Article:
In the US, the Federal Aviation Administration is considering the implementation of a new regime that will regulate flights by small drones. Simultaneously, the Obama administration has issued a presidential decree requiring US federal authorities to make public detailed records of where agencies fly drones and what happens to the huge amounts of data that are being collected by aerial surveillance.
It is the first time that both national regulatory agencies and the White House have acted to formulate a basic and coherent framework to control the ever-escalating incidence of drone flights in the US. It is hoped the new initiatives will lay down some hard and fast rules over exactly who may operate and manage drone flights, the conditions under which they will be permitted to take place, the implementation of safety regulations and some oversight and policing of what, currently and in too many cases, are unrestrained and unrestricted examples of (literally) over-the-top governmental surveillance of the population.
As they stand, the FAA’s draft rules allow some drone applications (such as those undertaken by real estate agents, aerial photographers, police departments, farmers and others flying drones for commercial, security or administrative purposes) to be empowered quickly to do so. All that would be required will be for drone operators to pass a written (rather than practical flying) test, register their drones and stump up about US$250 in administrative fees. There is no requirement top prove proficiency and safety in flying the drones and operators would not need a pilot's licence.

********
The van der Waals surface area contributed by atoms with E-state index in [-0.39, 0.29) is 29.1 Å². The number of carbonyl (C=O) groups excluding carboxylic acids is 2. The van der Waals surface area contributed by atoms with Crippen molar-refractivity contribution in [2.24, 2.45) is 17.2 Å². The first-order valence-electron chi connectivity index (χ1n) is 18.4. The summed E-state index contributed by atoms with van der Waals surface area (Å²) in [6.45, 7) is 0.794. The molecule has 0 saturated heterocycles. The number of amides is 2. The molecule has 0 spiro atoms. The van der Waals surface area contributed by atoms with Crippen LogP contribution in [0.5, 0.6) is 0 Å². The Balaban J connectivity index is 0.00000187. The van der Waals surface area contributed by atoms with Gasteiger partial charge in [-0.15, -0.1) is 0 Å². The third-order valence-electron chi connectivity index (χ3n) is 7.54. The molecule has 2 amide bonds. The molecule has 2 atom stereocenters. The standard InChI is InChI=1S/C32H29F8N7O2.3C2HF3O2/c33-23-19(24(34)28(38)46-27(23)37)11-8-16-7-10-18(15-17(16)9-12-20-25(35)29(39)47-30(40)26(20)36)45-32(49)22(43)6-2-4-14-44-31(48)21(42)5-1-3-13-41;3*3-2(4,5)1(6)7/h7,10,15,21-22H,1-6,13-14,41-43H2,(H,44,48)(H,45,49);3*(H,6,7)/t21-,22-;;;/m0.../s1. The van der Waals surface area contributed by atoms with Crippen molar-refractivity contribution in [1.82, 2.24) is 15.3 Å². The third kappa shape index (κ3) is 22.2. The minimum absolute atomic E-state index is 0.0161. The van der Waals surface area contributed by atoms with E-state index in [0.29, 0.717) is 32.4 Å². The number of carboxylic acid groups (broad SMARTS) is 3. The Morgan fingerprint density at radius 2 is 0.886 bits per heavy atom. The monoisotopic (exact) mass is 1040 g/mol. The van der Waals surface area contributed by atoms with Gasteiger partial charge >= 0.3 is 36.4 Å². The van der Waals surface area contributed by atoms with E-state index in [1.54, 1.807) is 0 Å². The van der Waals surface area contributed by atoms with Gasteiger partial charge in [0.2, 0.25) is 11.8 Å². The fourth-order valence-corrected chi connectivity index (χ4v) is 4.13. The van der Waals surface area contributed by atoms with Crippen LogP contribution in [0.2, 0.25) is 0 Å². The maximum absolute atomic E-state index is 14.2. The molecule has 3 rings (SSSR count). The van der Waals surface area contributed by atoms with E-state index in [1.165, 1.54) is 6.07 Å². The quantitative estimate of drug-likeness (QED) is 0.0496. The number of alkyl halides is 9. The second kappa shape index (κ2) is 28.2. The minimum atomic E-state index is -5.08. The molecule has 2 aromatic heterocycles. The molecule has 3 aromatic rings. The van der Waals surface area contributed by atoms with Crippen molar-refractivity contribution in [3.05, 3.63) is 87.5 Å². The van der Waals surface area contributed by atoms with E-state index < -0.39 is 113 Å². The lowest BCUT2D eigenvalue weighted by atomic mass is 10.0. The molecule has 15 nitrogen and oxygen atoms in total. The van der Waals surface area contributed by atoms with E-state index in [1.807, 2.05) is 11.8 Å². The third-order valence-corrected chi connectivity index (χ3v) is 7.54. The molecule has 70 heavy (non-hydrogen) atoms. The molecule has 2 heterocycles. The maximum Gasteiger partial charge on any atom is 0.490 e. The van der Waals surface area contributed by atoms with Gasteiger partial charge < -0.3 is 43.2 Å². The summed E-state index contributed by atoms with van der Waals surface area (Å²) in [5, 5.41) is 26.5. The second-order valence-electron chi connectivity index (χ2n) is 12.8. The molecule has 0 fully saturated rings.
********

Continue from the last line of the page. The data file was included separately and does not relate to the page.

If the light-touch. laissez-faire approach is implemented crashes, accidents, downed civilian aircraft, loss of life, broken limbs, lopped appendages, mis-delivered products and general mayhem will surely follow - as will court cases and massive claims for compensation. But hey, it's progress folks.
In fact the FAA has been looking piecemeal at the control and regulation of drones for several years now but legally mandated provisions to allow public objections and reviews are expected to put back the codification of drone regulation until at least 2017. According to the FAA's own estimates, once the regulations are in place some 7,000 US businesses will apply for permits to operate drone services within three years.
See Part II of 'Droning on and on in the US'
Regulation with no teeth and almost no sanction
However, other proposed drone regulations would be more stringent and would impose severe limitations on the technologies and services. For example, commercial companies will be allowed to operate drone services only during daylight hours and drones would have to remain in line-of-sight of the operator itself and operator observers posted at various ground points along the route can physically see that the flight is progressing as planned and as it should. So, we can expect a lot of drone operations to fly from facilities atop hills and high buildings.
Other proposed regulations are that drones will not be permitted to travel at more than 100 miles per hour and only below an altitude ceiling of 500 feet. Additionally, drones will be prohibited from over-flying bystanders, crowds and the public not directly involved in drone operations. Ludicrous, unenforceable and a disaster waiting to happen.